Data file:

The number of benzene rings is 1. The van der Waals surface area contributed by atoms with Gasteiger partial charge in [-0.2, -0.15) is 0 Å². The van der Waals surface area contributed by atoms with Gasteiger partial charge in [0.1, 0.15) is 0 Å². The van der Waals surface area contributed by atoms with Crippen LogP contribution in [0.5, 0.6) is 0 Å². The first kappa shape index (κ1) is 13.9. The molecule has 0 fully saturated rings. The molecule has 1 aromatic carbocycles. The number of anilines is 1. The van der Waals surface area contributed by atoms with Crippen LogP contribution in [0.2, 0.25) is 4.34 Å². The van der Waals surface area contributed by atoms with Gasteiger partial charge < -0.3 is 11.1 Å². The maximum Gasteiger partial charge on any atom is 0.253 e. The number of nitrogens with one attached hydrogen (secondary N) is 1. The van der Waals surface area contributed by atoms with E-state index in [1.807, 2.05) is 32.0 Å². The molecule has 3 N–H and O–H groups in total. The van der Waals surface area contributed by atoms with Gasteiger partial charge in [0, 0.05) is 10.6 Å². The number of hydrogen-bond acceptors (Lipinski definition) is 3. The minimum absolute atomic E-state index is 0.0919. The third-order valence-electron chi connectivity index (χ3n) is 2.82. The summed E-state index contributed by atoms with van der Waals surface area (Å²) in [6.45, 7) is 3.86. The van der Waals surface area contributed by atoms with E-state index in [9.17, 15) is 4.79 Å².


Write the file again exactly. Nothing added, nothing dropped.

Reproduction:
The number of benzene rings is 1. The van der Waals surface area contributed by atoms with Gasteiger partial charge in [-0.2, -0.15) is 0 Å². The van der Waals surface area contributed by atoms with Gasteiger partial charge in [0.1, 0.15) is 0 Å². The van der Waals surface area contributed by atoms with Crippen LogP contribution in [0.5, 0.6) is 0 Å². The first kappa shape index (κ1) is 13.9. The molecule has 0 fully saturated rings. The molecule has 1 aromatic carbocycles. The number of anilines is 1. The van der Waals surface area contributed by atoms with Crippen LogP contribution in [0.2, 0.25) is 4.34 Å². The van der Waals surface area contributed by atoms with Gasteiger partial charge < -0.3 is 11.1 Å². The maximum Gasteiger partial charge on any atom is 0.253 e. The number of nitrogens with one attached hydrogen (secondary N) is 1. The van der Waals surface area contributed by atoms with E-state index in [1.807, 2.05) is 32.0 Å². The molecule has 3 N–H and O–H groups in total. The van der Waals surface area contributed by atoms with Gasteiger partial charge in [0, 0.05) is 10.6 Å². The number of hydrogen-bond acceptors (Lipinski definition) is 3. The minimum absolute atomic E-state index is 0.0919. The third-order valence-electron chi connectivity index (χ3n) is 2.82. The summed E-state index contributed by atoms with van der Waals surface area (Å²) in [6.45, 7) is 3.86. The van der Waals surface area contributed by atoms with E-state index in [9.17, 15) is 4.79 Å².